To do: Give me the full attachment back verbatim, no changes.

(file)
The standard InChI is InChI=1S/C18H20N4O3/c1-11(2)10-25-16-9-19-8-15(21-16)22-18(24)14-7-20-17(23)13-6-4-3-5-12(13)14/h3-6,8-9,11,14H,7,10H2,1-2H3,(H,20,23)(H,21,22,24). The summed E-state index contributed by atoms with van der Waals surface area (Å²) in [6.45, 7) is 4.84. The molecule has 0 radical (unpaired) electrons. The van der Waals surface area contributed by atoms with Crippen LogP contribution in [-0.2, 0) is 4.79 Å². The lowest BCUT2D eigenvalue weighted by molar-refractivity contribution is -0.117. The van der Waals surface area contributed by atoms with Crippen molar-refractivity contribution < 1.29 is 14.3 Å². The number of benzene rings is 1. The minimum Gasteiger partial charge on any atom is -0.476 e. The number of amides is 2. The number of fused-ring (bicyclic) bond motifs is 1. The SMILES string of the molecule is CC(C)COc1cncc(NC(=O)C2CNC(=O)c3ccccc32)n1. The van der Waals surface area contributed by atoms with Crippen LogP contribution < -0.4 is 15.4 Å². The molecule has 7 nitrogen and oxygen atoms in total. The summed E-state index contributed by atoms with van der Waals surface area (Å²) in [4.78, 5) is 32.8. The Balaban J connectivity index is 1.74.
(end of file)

The standard InChI is InChI=1S/C18H20N4O3/c1-11(2)10-25-16-9-19-8-15(21-16)22-18(24)14-7-20-17(23)13-6-4-3-5-12(13)14/h3-6,8-9,11,14H,7,10H2,1-2H3,(H,20,23)(H,21,22,24). The summed E-state index contributed by atoms with van der Waals surface area (Å²) in [6.45, 7) is 4.84. The molecule has 0 radical (unpaired) electrons. The van der Waals surface area contributed by atoms with Crippen LogP contribution in [-0.2, 0) is 4.79 Å². The lowest BCUT2D eigenvalue weighted by molar-refractivity contribution is -0.117. The van der Waals surface area contributed by atoms with Crippen molar-refractivity contribution < 1.29 is 14.3 Å². The number of benzene rings is 1. The minimum Gasteiger partial charge on any atom is -0.476 e. The number of amides is 2. The number of fused-ring (bicyclic) bond motifs is 1. The SMILES string of the molecule is CC(C)COc1cncc(NC(=O)C2CNC(=O)c3ccccc32)n1. The van der Waals surface area contributed by atoms with Crippen LogP contribution < -0.4 is 15.4 Å². The molecule has 7 nitrogen and oxygen atoms in total. The summed E-state index contributed by atoms with van der Waals surface area (Å²) in [4.78, 5) is 32.8. The Balaban J connectivity index is 1.74.